OPINION | If culture starts at the top, so does accountability. Too often, when bad behaviour occurs in the corporate environment, we’ve seen senior executives and directors escape any serious consequences while more junior employees are shown the door.

The Australian Prudential Regulation Authority (APRA) has been granted a number of new special powers. In applying them, it’s important to remember that trustees at profit-to-member funds are already held accountable to a much greater degree than bank executives and directors.

The need for a greater degree of accountability among top executives and directors in the banking sector was recognised in May’s federal budget. Treasurer Scott Morrison announced a suite of additional powers for regulators, including the authority to make direct adjustments to the banks’ remuneration policies and enforce new obligations on bank conduct with costly penalties.

The majority of the proposed new measures relate to banks and not superannuation funds. But a measure to strengthen the APRA’s existing power to remove and disqualify executives and directors is intended to apply to all APRA-regulated entities, including super funds.

Under existing legislation, the APRA already has the power to apply to the Federal Court for the disqualification of directors or “responsible persons” of any supervised entity. Similarly, the Australian Tax Office can also disqualify directors or trustees of self-managed super funds.

The change announced on budget night would allow the APRA to remove individuals from banks, super funds and insurers without first applying to the Federal Court. Removing the need for APRA to go to Federal Court to seek director disqualification may result in quicker action but we don’t expect to see great change in the profit-to-member super sector.

In fact, the power to disqualify already exists under the regulator’s ‘fit and proper’ regime, which covers senior executives. Perhaps it is the rarity of disqualifications in our sector, credited to our strong governance practices, that allows us to forget that sometimes. In contrast, disqualifications occur frequently in the SMSF sector.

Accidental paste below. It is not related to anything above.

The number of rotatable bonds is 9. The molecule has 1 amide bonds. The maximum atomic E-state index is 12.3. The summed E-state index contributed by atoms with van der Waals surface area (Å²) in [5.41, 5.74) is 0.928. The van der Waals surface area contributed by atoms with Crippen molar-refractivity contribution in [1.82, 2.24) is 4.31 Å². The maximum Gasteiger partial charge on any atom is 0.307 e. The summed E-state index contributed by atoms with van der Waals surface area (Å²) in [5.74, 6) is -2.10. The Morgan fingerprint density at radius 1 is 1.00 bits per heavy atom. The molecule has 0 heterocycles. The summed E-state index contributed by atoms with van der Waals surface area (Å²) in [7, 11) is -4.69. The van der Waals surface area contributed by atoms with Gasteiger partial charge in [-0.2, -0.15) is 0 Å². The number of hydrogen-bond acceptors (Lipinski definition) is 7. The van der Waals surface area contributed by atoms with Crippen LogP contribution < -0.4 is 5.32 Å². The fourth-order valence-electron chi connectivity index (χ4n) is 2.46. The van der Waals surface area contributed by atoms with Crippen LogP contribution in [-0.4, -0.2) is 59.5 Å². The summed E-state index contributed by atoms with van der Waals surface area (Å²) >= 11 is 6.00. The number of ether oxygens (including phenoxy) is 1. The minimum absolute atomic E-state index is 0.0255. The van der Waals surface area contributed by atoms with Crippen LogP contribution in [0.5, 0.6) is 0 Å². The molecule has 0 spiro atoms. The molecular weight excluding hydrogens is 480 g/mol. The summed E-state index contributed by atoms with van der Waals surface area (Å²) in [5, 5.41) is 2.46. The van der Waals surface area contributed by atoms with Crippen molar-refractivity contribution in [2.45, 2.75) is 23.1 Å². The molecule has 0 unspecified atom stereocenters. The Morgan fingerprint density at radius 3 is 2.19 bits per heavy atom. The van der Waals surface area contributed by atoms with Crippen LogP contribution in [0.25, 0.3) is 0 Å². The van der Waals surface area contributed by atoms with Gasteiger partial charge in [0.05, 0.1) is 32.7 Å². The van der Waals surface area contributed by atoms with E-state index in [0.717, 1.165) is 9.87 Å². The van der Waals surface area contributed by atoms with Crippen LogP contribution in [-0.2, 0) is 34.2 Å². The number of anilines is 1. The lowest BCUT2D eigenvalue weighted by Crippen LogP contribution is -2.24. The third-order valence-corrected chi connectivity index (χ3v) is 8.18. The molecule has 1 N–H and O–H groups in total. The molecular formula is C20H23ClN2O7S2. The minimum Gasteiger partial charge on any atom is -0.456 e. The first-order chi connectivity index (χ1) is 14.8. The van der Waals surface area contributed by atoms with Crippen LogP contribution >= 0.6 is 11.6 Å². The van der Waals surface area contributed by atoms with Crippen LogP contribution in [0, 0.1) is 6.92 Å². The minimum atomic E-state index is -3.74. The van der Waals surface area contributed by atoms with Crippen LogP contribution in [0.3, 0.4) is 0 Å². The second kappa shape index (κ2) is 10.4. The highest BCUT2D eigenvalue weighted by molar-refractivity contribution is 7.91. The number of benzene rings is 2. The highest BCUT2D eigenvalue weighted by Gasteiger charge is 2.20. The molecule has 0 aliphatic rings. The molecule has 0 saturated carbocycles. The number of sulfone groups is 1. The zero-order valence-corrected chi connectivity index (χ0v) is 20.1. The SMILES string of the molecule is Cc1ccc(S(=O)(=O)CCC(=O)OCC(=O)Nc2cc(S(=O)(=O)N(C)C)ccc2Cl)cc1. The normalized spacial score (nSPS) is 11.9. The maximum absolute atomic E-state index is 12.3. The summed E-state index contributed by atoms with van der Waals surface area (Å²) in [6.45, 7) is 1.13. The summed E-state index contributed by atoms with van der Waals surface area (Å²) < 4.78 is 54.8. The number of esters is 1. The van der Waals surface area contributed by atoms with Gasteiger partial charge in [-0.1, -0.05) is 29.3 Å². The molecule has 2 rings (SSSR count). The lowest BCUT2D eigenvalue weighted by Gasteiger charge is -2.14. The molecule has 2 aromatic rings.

Strong protections

The Australian Institute of Superannuation Trustees (AIST) will not oppose the new measure that strengthens the regulator’s power to disqualify directors and responsible persons where clear shortcomings have been identified. The right to review a decision APRA makes under these proposed new powers remains.

We are, however, less comfortable with suggestions that some of the other budget measures applying to banks be extended to superannuation funds for no other reason than to align regulation across the financial services sector.

More clarity is needed on these new measures and how they are intended to work in practice. Meanwhile, it is important to recognise that current prudential standards provide a robust framework for the regulator to supervise and monitor super funds and require them to adopt the necessary systems and behaviours that meet best-practice governance obligations.

The duties and obligations now imposed on super fund directors are already much higher than those for banks or insurance company directors. These legal obligations were heightened in 2013 as a result of the Stronger Super reforms.

Harsh penalties apply to super fund directors who breach their obligations, and rightfully so. They can be held personally liable for the payment of monetary penalties and, in extreme cases, end up in jail.

Underpinning these obligations, trust law requires super trustees to take extra care as fiduciaries of others’ money.

New governance code

As a third layer of accountability, AIST has developed a new Governance Code that our member funds (which include industry, public-sector and corporate funds) will be required to adopt from July 1, 2018. The code, which some AIST member funds are voluntarily moving to adopt for this financial year, includes requirements around the appointment and renewal of directors above APRA’s current standards.

As our industry grows and changes, AIST recognises that there is a collective need to review the way we govern ourselves, to preserve those good things that distinguish us and to further develop those areas where we can improve.

In terms of accountability, directors and executives of profit-to-member super funds already have nowhere to hide. And this is exactly how it should be in a compulsory system where we act as stewards for people’s hard-earned retirement savings.

Eva Scheerlinck is the chief executive of the Australian Institute of Superannuation Trustees (AIST). She was formerly a practising lawyer.

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